Inside linebacker continues to evolve in class of 2014
There are nearly 450 animals on the U.S. Fish and Wildlife Service endangered species list. Could inside linebackers soon be added?
The proliferation of spread offenses -- and the increased shift to 3-4 defenses -- has forced an evolution of the inside linebacker position toward speed and versatility and away from five-star high school performers such as Manti Te'o and Vontaze Burfict. In fact, in the initial Rivals100 for the class of 2014, there are no five-star players at either inside or outside linebacker. Rivals.com national recruiting analyst Mike Farrell said that linebackers, especially inside players, are tough to find, let alone project and evaluate.
"Everyone is looking for big, athletic kids who can turn and cover as well as support the run," said Farrell. "The last few years, it has been really slim pickings on the inside.
"Now some of that is because they are playing outside linebacker in high school since they are more versatile there, and some of it is just because there aren't many pure inside linebackers out there at the top level."
"Anzalone was a kid who played outside in high school but we think will have to move inside in college," said Farrell. "It is hard at times to know when to make those kinds of adjustments in the rankings because you have to project what kind of weight they can add to their frame and make sure it isn't something that will take away from their speed.
"Anzalone was a kid who was running in the 4.6 or 4.7 range in the 40, and he can probably gain a little weight, play inside and not be slowed. There are other guys that it is harder to do that with."
Leading the linebacker class in 2014 are Raekwon McMillan of Hinesville (Ga.) Liberty County and Hoza Scott of La Porte (Texas) High. McMillan is listed at 6-foot-3 and 235 pounds. He was compared to Foster throughout the recruiting process and appears to be the most prototypical inside linebacker in the crop. Scott is listed at 6-2 and 205 pounds; he has committed to Texas A&M and could slide to the inside if he puts on some extra weight.
Farrell said that Scott's speed -- combined with the Aggies' defensive scheme -- might make Scott an ideal fit at the position even if he is undersized. "There is an emphasis on the outside linebackers, and you see that in the recruiting," said Farrell. "In that system, often the inside linebackers are really outside linebackers for other teams."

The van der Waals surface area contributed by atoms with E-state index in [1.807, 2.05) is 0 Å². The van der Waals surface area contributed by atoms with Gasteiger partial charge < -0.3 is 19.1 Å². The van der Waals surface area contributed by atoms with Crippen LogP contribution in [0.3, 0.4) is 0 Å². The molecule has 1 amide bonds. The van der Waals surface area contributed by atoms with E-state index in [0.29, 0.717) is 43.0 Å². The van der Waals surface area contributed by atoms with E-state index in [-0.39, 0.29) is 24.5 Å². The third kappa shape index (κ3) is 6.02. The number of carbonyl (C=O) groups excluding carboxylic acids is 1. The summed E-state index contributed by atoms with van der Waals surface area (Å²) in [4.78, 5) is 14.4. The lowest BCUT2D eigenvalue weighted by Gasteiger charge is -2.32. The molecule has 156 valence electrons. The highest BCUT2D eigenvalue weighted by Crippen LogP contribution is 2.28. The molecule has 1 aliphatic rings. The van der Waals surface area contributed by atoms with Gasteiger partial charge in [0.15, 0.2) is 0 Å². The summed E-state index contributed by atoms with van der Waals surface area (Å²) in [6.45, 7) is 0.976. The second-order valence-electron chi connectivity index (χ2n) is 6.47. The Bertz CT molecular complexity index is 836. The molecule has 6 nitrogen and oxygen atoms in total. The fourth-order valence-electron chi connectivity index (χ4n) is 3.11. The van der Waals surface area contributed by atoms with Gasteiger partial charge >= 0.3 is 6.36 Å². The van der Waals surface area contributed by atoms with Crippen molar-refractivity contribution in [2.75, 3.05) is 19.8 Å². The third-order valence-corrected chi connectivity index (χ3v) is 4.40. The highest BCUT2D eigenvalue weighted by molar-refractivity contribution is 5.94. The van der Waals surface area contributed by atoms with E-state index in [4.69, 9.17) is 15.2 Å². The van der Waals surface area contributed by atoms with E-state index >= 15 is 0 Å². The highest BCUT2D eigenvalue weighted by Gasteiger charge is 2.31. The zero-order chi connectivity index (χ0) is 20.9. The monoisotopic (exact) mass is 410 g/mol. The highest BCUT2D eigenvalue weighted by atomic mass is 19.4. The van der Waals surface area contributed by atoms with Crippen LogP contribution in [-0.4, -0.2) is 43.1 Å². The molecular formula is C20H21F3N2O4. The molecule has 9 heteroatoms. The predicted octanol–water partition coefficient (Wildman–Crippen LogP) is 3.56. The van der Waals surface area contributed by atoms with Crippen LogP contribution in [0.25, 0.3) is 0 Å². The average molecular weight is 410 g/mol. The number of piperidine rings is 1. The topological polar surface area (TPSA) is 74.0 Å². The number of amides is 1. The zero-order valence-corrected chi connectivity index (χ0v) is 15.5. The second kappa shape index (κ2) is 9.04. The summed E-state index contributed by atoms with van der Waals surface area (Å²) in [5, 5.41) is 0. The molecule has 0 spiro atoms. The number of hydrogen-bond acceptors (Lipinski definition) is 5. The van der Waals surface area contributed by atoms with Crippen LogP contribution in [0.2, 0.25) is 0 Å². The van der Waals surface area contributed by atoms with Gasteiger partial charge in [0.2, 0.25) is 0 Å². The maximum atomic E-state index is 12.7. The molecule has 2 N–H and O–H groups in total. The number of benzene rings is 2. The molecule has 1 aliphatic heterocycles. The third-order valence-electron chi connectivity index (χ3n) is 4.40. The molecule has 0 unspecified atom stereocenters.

Teams such as Alabama, Notre Dame and Georgia have been successful in running the 3-4 defense, and many programs are making similar transitions.
Scott has been preparing for the move even if it isn't something that is coming in the near future, saying that La Porte coaches move him all over the field. "I start at inside linebacker against teams that run the ball a lot," he told Rivals.com. "They put me outside against spread teams."
Lacking the speed of a prototypical corner has made staying outside in the spread tough.
"I man them up, the slot guys," Scott said. "They get away from me on the outs."
More and more programs are also eliminating the "Mike" linebacker and looking to slide high school safeties inside. One player who figures to benefit from a move away from the secondary is Ponte Vedra (Fla.) Nease prospect Dillon Bates.
Bates is the son of former Dallas Cowboys player Bill Bates and was named linebacker MVP at the U.S. Army National Combine in January. He's listed at 6-3 and 218 pounds and was rated as the No. 58 player in the Rivals100. Farrell said Bates is among the players who will be easy to project to a different position.
"It is simple for Bates; he will get too big to play safety," said Farrell. "He has good coverage skills in space from playing safety, but his game translates better as an inside player going forward.
"He has good size, a good frame to build on and good speed. With the evolution of the tight end position, he will be in a good place to play down the seam or support the run."
Bates has embraced the move into the middle.
"Perfecting the fundamentals and never taking any reps off is something I take great pride in," he told Rivals.com. "[My family] always tells me to better myself as a player. Find ways to separate myself from the next linebacker out there."
Farrell said part of the transition derives from the speed of the game, and part of it is the athleticism being developed.
"Kids don't want to play inside linebacker anymore," said Farrell. "Really, that may have more to do with it than we are giving credit to. There is an athletic edge gained by being a certain weight and having speed, and kids take pride in that. Playing on the inside is a spot that kids view as a place to hide slower guys and let them support the run. It isn't a position that kids grow up wanting to play anymore."
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